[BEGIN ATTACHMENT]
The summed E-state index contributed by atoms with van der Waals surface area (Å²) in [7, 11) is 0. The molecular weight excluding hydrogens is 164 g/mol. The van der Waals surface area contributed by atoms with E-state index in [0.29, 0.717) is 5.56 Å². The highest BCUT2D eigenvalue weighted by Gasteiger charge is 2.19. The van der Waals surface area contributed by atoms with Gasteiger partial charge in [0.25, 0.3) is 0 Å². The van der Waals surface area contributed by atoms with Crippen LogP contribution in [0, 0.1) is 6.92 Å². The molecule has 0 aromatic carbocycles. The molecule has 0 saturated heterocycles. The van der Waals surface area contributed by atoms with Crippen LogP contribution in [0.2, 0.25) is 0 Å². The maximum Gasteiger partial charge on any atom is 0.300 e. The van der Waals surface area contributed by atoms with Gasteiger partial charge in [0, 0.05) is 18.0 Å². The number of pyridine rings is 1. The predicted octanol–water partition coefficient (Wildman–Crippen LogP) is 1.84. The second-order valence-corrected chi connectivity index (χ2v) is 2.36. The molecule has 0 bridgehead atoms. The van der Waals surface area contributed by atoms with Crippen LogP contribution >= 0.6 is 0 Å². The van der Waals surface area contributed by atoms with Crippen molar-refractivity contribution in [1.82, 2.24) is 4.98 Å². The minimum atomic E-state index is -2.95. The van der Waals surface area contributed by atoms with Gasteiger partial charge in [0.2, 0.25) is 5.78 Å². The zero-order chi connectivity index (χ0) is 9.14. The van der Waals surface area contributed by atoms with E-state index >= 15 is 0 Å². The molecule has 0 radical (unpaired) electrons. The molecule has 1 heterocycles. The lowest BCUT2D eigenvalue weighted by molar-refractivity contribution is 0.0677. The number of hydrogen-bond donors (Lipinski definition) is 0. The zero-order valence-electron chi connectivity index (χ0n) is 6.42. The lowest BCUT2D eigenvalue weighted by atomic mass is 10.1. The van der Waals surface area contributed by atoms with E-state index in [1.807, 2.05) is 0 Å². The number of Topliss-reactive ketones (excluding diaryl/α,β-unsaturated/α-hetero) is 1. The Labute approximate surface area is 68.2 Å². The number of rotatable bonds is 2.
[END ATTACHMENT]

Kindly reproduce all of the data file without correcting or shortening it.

The summed E-state index contributed by atoms with van der Waals surface area (Å²) in [7, 11) is 0. The molecular weight excluding hydrogens is 164 g/mol. The van der Waals surface area contributed by atoms with E-state index in [0.29, 0.717) is 5.56 Å². The highest BCUT2D eigenvalue weighted by Gasteiger charge is 2.19. The van der Waals surface area contributed by atoms with Gasteiger partial charge in [0.25, 0.3) is 0 Å². The van der Waals surface area contributed by atoms with Crippen LogP contribution in [0, 0.1) is 6.92 Å². The molecule has 0 aromatic carbocycles. The molecule has 0 saturated heterocycles. The van der Waals surface area contributed by atoms with Crippen LogP contribution in [0.2, 0.25) is 0 Å². The maximum Gasteiger partial charge on any atom is 0.300 e. The van der Waals surface area contributed by atoms with Gasteiger partial charge in [0, 0.05) is 18.0 Å². The number of pyridine rings is 1. The predicted octanol–water partition coefficient (Wildman–Crippen LogP) is 1.84. The second-order valence-corrected chi connectivity index (χ2v) is 2.36. The molecule has 0 bridgehead atoms. The van der Waals surface area contributed by atoms with Crippen LogP contribution >= 0.6 is 0 Å². The van der Waals surface area contributed by atoms with Crippen molar-refractivity contribution in [1.82, 2.24) is 4.98 Å². The minimum atomic E-state index is -2.95. The van der Waals surface area contributed by atoms with Gasteiger partial charge in [0.2, 0.25) is 5.78 Å². The zero-order chi connectivity index (χ0) is 9.14. The van der Waals surface area contributed by atoms with E-state index >= 15 is 0 Å². The molecule has 0 radical (unpaired) electrons. The molecule has 1 heterocycles. The lowest BCUT2D eigenvalue weighted by molar-refractivity contribution is 0.0677. The number of hydrogen-bond donors (Lipinski definition) is 0. The zero-order valence-electron chi connectivity index (χ0n) is 6.42. The lowest BCUT2D eigenvalue weighted by atomic mass is 10.1. The van der Waals surface area contributed by atoms with E-state index in [1.807, 2.05) is 0 Å². The number of Topliss-reactive ketones (excluding diaryl/α,β-unsaturated/α-hetero) is 1. The Labute approximate surface area is 68.2 Å². The number of rotatable bonds is 2.